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Thursday, 8 September 1960


Mr DALY (Grayndler) .- I do not know what prompted the Prime Minister (Mr. Menzies) to enter the chamber just now. I flatter myself that possibly it was to hear my speech because what I have tosay refers particularly to him. I, for one, am a little worried about his health. I have raised this matter before, and I hope he will not misunderstand my approach toit. In discussing the proposed vote for the Department of External Affairs, let me again express my concern at the fact that he still' retains personally the conduct and administration of a number of portfolios, the most important, other than the Prime Ministership, being the External Affairs portfolio.

Quite frankly, I do not think that it is possible for any man, no matter how great his capacity may be, to do full justice to the onerous responsibilities which are associated with the Department of External Affairs, while he is administering other portfolios. At this stage the Prime Minister is alsoAc'.ing Treasurer and Minister for External Affairs. All three portfolios entail heavy responsibilities and very important decisionsEach requires full-time attention.

If we study the history of the Department of External Affairs we will find that one of the major activities associated with it is representation abroad at very important conferences, including the United Nations General Assembly and other meetings of a somewhat similar nature. When Labour was in office, the then Minister for External Affairs, Dr. Evatt, had occasion to travel extensively. So did Mr. Casey and Mr. Spender as they were then, when they held that portfolio. Every Minister for External Affairs, particularly since the war, has had to spend a considerable amount of time outside Australia in order to attend to the duties associated with that position. I know that the Prime Minister will forgive me when I say that he is away from Australia, as Prime Minister, for a fair portion of the year. How can he, in addition to his travels as Prime Minister on Government business, fit in the travels which necessarily are associated with the External Affairs portfolio? I think that this is well nigh impossible.

In the immediate future a delegation will leave to attend the United Nations General Assembly - probably one of the most important meetings of the United Nations for many years. Mr. Khrushchev personally will lead the Soviet delegation; the premiers of a number of iron curtain countries will be present; Dr. Soekarno will attend, and we will be represented, not by the Minister for External Affairs who should be the person to represent Australia, but by the Attorney-General (Sir Garfield Barwick). Of course, he will be supported by the honorable member for Mackellar (Mr. Wentworth) and very ably, no doubt, by the honorable member for Banks (Mr. Costa). But the point I make is that having regard to the composition of the delegations from other countries, and bearing in mind the important part that Australia played under a Labour government in the setting up of the United Nations organization - the present honorable member for Lalor (Mr. Pollard) was a member of the initial Australian delegation to the United Nations - it is not unreasonable to expect that we should be represented by the Minister for External Affairs. We cannot possibly do that on this occasion because the Prime Minister is too busy in his own country to attend to this matter. We should not have a man who already holds an important portfolio filling the high office of Minister for External Affairs because it is impossible for him either to give full attention to it or to carry out efficiently the tasks pertaining to it.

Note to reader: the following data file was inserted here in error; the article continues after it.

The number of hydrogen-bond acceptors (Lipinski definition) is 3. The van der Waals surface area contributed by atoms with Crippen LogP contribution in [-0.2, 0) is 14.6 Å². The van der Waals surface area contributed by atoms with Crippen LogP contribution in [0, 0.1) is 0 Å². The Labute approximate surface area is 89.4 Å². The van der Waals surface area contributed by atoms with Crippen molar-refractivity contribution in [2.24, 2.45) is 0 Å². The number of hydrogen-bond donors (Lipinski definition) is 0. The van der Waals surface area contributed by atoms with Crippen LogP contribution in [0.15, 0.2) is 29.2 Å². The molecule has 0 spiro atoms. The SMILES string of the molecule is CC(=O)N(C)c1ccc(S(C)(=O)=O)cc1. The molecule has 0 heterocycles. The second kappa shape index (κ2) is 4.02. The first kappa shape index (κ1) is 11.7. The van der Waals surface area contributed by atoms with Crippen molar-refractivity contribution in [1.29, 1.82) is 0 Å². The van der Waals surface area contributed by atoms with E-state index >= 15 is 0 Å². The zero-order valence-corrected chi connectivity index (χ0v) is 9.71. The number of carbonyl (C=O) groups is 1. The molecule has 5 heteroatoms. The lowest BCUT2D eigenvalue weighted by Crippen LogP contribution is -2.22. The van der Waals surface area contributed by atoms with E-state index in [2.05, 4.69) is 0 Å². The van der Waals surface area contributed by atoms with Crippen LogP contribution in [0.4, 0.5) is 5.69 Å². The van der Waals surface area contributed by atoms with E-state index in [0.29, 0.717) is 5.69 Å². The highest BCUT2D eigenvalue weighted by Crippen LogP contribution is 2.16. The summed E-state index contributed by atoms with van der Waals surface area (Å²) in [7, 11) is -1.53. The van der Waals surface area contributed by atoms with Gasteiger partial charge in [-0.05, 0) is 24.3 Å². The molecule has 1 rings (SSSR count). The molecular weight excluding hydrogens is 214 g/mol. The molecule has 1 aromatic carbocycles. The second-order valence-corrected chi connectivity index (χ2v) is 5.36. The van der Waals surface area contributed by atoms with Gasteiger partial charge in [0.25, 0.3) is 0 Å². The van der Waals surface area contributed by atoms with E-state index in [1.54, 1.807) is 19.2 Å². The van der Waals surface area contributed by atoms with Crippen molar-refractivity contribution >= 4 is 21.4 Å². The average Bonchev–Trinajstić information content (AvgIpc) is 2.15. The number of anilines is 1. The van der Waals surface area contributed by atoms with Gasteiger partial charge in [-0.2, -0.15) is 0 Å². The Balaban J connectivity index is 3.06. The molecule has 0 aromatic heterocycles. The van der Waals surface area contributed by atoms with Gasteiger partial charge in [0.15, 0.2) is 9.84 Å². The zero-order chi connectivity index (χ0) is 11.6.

Who is to be our spokesman at the United Nations? Will the honorable member for Mackellar (Mr. Wentworth) be the man who speaks for Australia on the variety of matters associated with international affairs in the discussions at the United Nations? Even the Prime Minister will agree with me when I say that the honorable member's views do not exactly agree with those of the Prime Minister, and it could well be that there will be an international incident when Khrushchev faces the honorable member for Mackellar across the table at the momentous meeting that is to be held.

That brings me to another point. We should be represented there by the Minister for External Affairs. I do not want it to be said that I am " picking a box " or anything of that kind, but I do think some one should be appointed immediately to fill this important post in order that we might have top-level representation at that conference, through our Minister for External Affairs. It is true that our delegation will be well led by the Attorney-General (Sir Garfield Barwick), and I am sure that he will put our case ably, but my fear is that when he returns he will continue as Attorney-General, so that whatever contacts he makes at the United Nations will be wasted in that he will not be occupying the External Affairs portfolio and the work will have to be commenced all over again.

I join with the criticism offered by the honorable member for Scullin (Mr. Peters) last night who said that at these conferences there should be fewer officials and more parliamentarians. In my opinion, the Government tends to make its delegations top-heavy with administrative staff instead of sending the men who should really deal with these matters.


Mr Wight - Do you think you should go?


Mr DALY - I will say that I would be a vast improvement on many of the Liberals I have seen sent to these conferences. I noted with interest that it did not take the Prime Minister long to wake up to the honorable member for Barker (Mr. Forbes).